Linux technically has no owner to speak of, so technically it's free. Most people, however, procure it through a packager, and the two popular packagers of Linux — Red Hat Inc., Research Park, N.C., and Oakland, Calif.-based SuSe Inc. — sell most of the server operating systems at next to nothing. So rather than having to pay for networks powered by IBM servers running AIX and Sun Microsystems servers running Solaris, businesses are increasingly choosing lower-cost Hewlett-Packard and Dell computers running Linux to host their networks. Those same HPs and Dells have been the stronghold of Microsoft's 2000 and .Net server systems, but users are increasingly picking Linux instead. As an aside, IBM believes in the coming of Linux so much that over a year ago it dedicated roughly $1 billion of the company's efforts to using it. Now HP is ramping up for Linux.
On the desktop, Linux is making waves as well. Over the past six months, a desktop version of Linux from San Diego-based Lindows.com Inc. called Lindows has made some major strides towards acceptance. Wal-Mart made headlines last fall when it began selling on its Web site for $199 an Intel-compatible, Lindows-powered desktop computer. Between September and December the retailer sold so many systems that it had to stop taking orders while the backlogged hardware manufacturer, La Puente, Calif.-based Microtel Computer Systems, caught up with the orders. Since then, the retailer has also sold slightly higher-priced machines with another version of Linux called Desktop/Lx from Redmond, Wash.-based Lycoris Inc.
While there have been some false starts, the move to Linux is growing. Dell Computer, for example, stopped preloading Linux on desktop computers last year due to low customer interest, but is now shipping Red Hat Linux on its workstations.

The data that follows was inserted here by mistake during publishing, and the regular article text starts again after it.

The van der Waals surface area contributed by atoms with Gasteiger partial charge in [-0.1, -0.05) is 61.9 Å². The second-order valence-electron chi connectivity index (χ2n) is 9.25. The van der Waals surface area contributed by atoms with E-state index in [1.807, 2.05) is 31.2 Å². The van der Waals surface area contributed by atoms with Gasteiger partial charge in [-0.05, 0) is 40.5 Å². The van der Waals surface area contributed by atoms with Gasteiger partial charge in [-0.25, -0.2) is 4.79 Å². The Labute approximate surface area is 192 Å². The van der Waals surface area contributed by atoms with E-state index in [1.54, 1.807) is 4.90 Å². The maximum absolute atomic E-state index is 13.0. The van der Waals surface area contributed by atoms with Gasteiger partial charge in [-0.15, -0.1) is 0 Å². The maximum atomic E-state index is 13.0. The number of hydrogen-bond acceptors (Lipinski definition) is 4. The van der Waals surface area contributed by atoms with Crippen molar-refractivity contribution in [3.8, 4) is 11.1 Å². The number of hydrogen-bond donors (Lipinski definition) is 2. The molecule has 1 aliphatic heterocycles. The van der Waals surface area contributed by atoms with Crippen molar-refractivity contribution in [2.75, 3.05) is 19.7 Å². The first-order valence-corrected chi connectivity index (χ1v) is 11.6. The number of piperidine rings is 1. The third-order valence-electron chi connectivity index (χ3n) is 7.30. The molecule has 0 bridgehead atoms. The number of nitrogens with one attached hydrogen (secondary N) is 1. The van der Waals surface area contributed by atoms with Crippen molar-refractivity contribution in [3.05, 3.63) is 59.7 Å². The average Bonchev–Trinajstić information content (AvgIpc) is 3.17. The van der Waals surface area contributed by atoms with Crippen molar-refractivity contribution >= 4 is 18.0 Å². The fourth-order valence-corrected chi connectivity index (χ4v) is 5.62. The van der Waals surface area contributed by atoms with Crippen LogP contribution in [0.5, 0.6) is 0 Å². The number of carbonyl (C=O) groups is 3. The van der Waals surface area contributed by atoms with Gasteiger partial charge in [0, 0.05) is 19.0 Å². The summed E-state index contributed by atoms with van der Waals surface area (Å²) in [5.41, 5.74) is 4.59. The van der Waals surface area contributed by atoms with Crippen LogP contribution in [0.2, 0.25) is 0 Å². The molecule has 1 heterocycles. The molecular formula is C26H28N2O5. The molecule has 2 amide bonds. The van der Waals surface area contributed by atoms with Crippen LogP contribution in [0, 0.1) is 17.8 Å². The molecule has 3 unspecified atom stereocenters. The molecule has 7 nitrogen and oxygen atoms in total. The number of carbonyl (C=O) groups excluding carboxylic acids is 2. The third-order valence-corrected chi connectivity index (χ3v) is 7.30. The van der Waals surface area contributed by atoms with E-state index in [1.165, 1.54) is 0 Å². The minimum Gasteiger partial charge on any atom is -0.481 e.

In the CAD arena, Needham, Mass.-based Parametric Technology Corp., the firm that brought major changes to the mechanical CAD arena in the mid-1980s with the release of its parametric-based software, released in January a version of Pro/Engineer for the Linux platform. Overland, Kan.-based SoftwareForge Inc., has offered and updated LinuxCAD every year since its release in 1998. While nowhere near the robustness features and support of AutoCAD or MicroStation, the low-end price tag ($89) of its current 3-D version released in June 2002 may make it worth a try.
Applications such as Microsoft Office can also run on Linux with an inexpensive adapter program such as CrossOver Office from St. Paul, Minn.-based Codeweavers Inc. In fact, the company this quarter plans to release a major upgrade of CrossOver Office, version 2.0, that for the first time supports Office XP and Microsoft Access. The product currently supports earlier Microsoft Office versions, Internet Explorer, Lotus Notes, Intuit Quicken, and Microsoft Visio. Linux also comes with WINE, an efficient Windows emulation program that allows users to run many native Windows programs. Users can also select Star Office, a Microsoft Office-compatible suite of products from Sun Microsystems that is currently being given away for free.